Birds of South Florida series
Blue head, white plume, red eyes… what’s that bird?
South Florida is home to over 360 species of birds. Among them, the majority are water fowl. With so many species, and so many sub-species of the same bird, it is often hard to identify many in the field. In addition to that, many birds can appear in different plumage at different times of the year. What’s a new budding birder to do?
Today we are going to take a look at a coastal bird, the Tricolored Heron, or Egretta Tricolor. These birds inhabit the coastlines of the southeastern United States, Mexico, the Caribbean islands and northern parts of Central and South America. Let’s take a closer look at these interesting birds.
Identification of the Tricolored Heron
So how do we identify this heron?
Once known as the Louisiana heron, this medium-sized, slender heron of the southeastern United States, is usually found foraging along the water’s edge. They can wade in water as deep as around seven inches.
The Tricolored Heron has a dusky slate blue gray body with a slightly rusty colored back of the neck, while the underside of the neck is white along with a white belly. It has a long, slender neck and bill, and notably long legs. This bird measures about 26 inches long and weighs 13 ounces, with a 36-inch wingspan.
During breeding season, the Tricolored Heron sports a short white head plume not notably present in other months, along with a buffy white throat and fore-neck, a blue face, and a blue bill tipped with black. The eyes are reddish, and the legs pinkish or bluish.
Non-breeding adults have a yellow face, bill, and legs; the throat and fore-neck are white, the body is slate blue with slight rust color on neck.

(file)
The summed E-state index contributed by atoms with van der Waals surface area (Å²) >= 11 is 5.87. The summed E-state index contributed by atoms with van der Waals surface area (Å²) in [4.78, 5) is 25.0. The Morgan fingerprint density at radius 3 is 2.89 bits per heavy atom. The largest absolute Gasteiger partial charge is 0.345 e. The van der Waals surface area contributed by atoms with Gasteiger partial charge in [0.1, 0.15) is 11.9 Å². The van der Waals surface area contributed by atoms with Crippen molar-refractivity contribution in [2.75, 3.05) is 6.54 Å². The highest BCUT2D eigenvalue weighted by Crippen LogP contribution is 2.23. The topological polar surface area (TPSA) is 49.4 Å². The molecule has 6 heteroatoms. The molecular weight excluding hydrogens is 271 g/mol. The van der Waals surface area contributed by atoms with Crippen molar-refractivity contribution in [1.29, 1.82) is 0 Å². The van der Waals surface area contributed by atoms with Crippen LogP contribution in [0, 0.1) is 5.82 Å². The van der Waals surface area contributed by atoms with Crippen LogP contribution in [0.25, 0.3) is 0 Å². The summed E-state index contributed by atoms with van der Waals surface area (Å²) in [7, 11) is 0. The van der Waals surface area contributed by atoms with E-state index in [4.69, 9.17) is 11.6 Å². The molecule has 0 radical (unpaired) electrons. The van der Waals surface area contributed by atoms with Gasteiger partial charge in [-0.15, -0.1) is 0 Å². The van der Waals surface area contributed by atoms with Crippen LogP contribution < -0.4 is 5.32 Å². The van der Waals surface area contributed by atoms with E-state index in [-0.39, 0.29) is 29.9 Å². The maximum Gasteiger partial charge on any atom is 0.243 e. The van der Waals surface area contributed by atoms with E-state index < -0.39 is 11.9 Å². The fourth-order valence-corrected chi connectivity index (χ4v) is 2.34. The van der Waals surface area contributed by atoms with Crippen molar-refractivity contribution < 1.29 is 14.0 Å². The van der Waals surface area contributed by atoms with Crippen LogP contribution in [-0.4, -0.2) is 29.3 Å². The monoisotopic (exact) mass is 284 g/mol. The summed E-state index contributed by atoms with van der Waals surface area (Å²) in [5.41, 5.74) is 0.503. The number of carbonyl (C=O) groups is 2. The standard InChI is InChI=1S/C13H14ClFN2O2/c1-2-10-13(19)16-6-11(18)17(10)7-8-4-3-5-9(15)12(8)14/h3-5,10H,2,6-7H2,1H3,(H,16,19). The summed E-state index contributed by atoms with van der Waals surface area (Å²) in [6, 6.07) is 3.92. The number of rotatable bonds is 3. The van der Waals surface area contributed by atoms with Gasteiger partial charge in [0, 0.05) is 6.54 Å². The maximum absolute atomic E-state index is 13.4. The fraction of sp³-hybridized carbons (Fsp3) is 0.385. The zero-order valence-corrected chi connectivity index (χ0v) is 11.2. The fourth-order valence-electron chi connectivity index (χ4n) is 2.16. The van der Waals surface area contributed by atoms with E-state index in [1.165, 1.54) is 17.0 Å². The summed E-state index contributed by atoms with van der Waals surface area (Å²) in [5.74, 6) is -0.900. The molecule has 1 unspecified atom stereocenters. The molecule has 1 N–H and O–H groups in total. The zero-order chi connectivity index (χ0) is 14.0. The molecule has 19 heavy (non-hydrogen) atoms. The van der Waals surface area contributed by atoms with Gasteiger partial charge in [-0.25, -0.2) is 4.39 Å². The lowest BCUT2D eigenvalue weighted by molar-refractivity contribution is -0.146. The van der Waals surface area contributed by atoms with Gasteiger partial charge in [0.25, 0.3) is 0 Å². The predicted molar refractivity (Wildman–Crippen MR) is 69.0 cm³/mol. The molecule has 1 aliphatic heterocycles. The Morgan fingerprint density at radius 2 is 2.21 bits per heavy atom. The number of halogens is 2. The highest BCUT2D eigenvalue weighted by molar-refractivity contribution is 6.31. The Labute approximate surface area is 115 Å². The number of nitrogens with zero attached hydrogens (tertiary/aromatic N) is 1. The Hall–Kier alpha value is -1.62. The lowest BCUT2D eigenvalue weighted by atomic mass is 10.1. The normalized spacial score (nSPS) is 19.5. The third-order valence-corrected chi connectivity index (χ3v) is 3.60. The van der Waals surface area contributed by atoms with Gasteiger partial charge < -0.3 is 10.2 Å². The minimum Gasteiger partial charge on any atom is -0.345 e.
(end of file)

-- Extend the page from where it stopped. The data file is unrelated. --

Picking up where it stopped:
Juvenile Tricolored Herons lack the blue of the parents and instead are adorned with the rich chestnut red on the head, neck, upper back, and the front parts of the wings, with white on the underside of the neck and belly. They have yellowish eyes and yellowish gray beak and legs.
Use the table below to quickly identify Tricolored Herons in the field and to distinguish between breeding and non breeding adults, as well as juvenile birds. Note that the male and female of the species are largely the same in coloration, although the males do tend to be larger than the females.
There is also a quick reference for similar species and how to distinguish them.
Field Guide For Quick Identification
This is a general guide. Variations between individual birds within the species are common.
The Tricolored Heron is sometimes mistaken for two other similar species here in South Florida:
Tricolored herons are mostly a solitary bird except during breeding season. They forage around bodies of water, wading into shallow water, usually up to seven inches deep.These herons have adapted well to urban areas as well, as seen in the accompanying pictures. However, it is crucial that they remain undisturbed during nesting periods, as the young can be flushed from the nest very early.
Primarily a coastal bird, the Tricolored Heron is most commonly found in saltwater wetlands, such as shallow salt marshes, coastal lagoons, mudflats, tidal creeks and mangrove swamps. However, you can find them in freshwater canals, streams, and lakes as well.
What regions are Tricolored Herons native to?
- Tricolored herons have diurnal vision, specialized for daytime foraging. They have extreme accuracy, being able to detect and see moving fish easily underneath the surface of even agitated water (during windy conditions).
- The young of Tricolored Herons have a mortality rate three times as high as most of their counterparts. This is due in part to the ability of the young to move around at an early age and wander away from the safety of the nest.
- These birds are extremely sensitive to high mercury levels in the fish they eat, which causes their egg shells to be very thin.
What Do Tricolored Herons Eat?
Tricolored Herons eat mostly fish, but will also eat amphibians, such as frogs or salamanders, if they can catch them. They will eat insects and crustaceans of any kind.
You will often see them wading into shallow water and shuffling their feet. This will cause small fish to dart short distances. They have a sharp eye and when a fish is within striking distance, they will thrust their long, slender neck forward and spear the fish.
They will also spread their wings randomly to create shadows that scare the fish and cause them to move.